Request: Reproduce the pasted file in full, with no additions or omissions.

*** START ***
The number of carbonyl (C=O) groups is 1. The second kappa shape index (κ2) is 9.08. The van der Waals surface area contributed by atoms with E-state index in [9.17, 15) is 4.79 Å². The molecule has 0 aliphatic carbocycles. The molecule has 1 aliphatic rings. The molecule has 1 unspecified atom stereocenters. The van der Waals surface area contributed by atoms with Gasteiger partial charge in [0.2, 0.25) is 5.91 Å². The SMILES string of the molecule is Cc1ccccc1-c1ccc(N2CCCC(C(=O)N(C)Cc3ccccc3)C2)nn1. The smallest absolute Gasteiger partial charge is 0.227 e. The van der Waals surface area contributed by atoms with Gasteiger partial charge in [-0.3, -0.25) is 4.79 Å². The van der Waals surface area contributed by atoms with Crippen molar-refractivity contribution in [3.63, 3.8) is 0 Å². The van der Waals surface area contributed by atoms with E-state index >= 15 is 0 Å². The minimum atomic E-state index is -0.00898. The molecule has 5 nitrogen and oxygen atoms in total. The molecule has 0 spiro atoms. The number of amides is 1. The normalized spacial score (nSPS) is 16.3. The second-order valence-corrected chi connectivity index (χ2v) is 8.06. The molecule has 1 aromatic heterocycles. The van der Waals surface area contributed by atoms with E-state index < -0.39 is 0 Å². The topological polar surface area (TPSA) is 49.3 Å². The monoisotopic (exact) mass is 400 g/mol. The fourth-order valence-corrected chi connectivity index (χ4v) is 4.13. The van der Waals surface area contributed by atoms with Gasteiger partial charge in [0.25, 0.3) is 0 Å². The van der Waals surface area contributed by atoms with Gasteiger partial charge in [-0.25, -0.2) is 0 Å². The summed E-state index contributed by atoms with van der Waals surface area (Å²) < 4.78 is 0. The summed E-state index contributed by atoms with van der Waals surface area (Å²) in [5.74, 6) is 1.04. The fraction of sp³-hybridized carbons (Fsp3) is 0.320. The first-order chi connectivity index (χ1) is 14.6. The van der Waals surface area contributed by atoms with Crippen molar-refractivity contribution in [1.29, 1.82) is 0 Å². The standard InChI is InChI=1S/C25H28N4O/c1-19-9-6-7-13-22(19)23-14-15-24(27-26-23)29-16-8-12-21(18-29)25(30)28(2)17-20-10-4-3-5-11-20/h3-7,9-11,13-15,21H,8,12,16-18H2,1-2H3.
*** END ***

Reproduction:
The number of carbonyl (C=O) groups is 1. The second kappa shape index (κ2) is 9.08. The van der Waals surface area contributed by atoms with E-state index in [9.17, 15) is 4.79 Å². The molecule has 0 aliphatic carbocycles. The molecule has 1 aliphatic rings. The molecule has 1 unspecified atom stereocenters. The van der Waals surface area contributed by atoms with Gasteiger partial charge in [0.2, 0.25) is 5.91 Å². The SMILES string of the molecule is Cc1ccccc1-c1ccc(N2CCCC(C(=O)N(C)Cc3ccccc3)C2)nn1. The smallest absolute Gasteiger partial charge is 0.227 e. The van der Waals surface area contributed by atoms with Gasteiger partial charge in [-0.3, -0.25) is 4.79 Å². The van der Waals surface area contributed by atoms with Crippen molar-refractivity contribution in [3.63, 3.8) is 0 Å². The van der Waals surface area contributed by atoms with E-state index >= 15 is 0 Å². The minimum atomic E-state index is -0.00898. The molecule has 5 nitrogen and oxygen atoms in total. The molecule has 0 spiro atoms. The number of amides is 1. The normalized spacial score (nSPS) is 16.3. The second-order valence-corrected chi connectivity index (χ2v) is 8.06. The molecule has 1 aromatic heterocycles. The van der Waals surface area contributed by atoms with E-state index < -0.39 is 0 Å². The topological polar surface area (TPSA) is 49.3 Å². The monoisotopic (exact) mass is 400 g/mol. The fourth-order valence-corrected chi connectivity index (χ4v) is 4.13. The van der Waals surface area contributed by atoms with Gasteiger partial charge in [0.25, 0.3) is 0 Å². The van der Waals surface area contributed by atoms with Gasteiger partial charge in [-0.25, -0.2) is 0 Å². The summed E-state index contributed by atoms with van der Waals surface area (Å²) < 4.78 is 0. The summed E-state index contributed by atoms with van der Waals surface area (Å²) in [5.74, 6) is 1.04. The fraction of sp³-hybridized carbons (Fsp3) is 0.320. The first-order chi connectivity index (χ1) is 14.6. The van der Waals surface area contributed by atoms with Crippen molar-refractivity contribution in [1.29, 1.82) is 0 Å². The standard InChI is InChI=1S/C25H28N4O/c1-19-9-6-7-13-22(19)23-14-15-24(27-26-23)29-16-8-12-21(18-29)25(30)28(2)17-20-10-4-3-5-11-20/h3-7,9-11,13-15,21H,8,12,16-18H2,1-2H3.